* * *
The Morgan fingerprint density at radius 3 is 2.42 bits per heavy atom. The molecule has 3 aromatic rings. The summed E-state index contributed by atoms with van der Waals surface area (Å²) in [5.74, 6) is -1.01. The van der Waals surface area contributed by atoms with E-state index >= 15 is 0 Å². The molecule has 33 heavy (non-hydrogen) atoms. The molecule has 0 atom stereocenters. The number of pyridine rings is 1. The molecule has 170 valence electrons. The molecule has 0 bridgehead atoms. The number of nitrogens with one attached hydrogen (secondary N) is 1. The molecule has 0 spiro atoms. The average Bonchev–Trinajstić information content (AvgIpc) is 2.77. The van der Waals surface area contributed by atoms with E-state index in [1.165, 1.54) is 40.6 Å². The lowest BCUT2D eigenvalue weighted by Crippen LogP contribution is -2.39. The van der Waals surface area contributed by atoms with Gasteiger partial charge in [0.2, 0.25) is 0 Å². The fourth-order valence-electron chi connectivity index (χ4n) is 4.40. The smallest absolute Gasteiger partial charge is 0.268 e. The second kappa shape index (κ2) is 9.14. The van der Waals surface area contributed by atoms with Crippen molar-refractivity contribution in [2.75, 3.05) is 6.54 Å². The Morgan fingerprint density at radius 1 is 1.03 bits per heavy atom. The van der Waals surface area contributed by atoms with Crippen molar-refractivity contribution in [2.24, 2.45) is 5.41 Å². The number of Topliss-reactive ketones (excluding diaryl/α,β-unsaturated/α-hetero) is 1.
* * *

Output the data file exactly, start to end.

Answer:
The Morgan fingerprint density at radius 3 is 2.42 bits per heavy atom. The molecule has 3 aromatic rings. The summed E-state index contributed by atoms with van der Waals surface area (Å²) in [5.74, 6) is -1.01. The van der Waals surface area contributed by atoms with E-state index >= 15 is 0 Å². The molecule has 33 heavy (non-hydrogen) atoms. The molecule has 0 atom stereocenters. The number of pyridine rings is 1. The molecule has 170 valence electrons. The molecule has 0 bridgehead atoms. The number of nitrogens with one attached hydrogen (secondary N) is 1. The molecule has 0 spiro atoms. The average Bonchev–Trinajstić information content (AvgIpc) is 2.77. The van der Waals surface area contributed by atoms with E-state index in [1.165, 1.54) is 40.6 Å². The lowest BCUT2D eigenvalue weighted by Crippen LogP contribution is -2.39. The van der Waals surface area contributed by atoms with Gasteiger partial charge in [0.2, 0.25) is 0 Å². The fourth-order valence-electron chi connectivity index (χ4n) is 4.40. The smallest absolute Gasteiger partial charge is 0.268 e. The second kappa shape index (κ2) is 9.14. The van der Waals surface area contributed by atoms with Crippen molar-refractivity contribution in [2.75, 3.05) is 6.54 Å². The Morgan fingerprint density at radius 1 is 1.03 bits per heavy atom. The van der Waals surface area contributed by atoms with Crippen molar-refractivity contribution in [2.24, 2.45) is 5.41 Å². The number of Topliss-reactive ketones (excluding diaryl/α,β-unsaturated/α-hetero) is 1.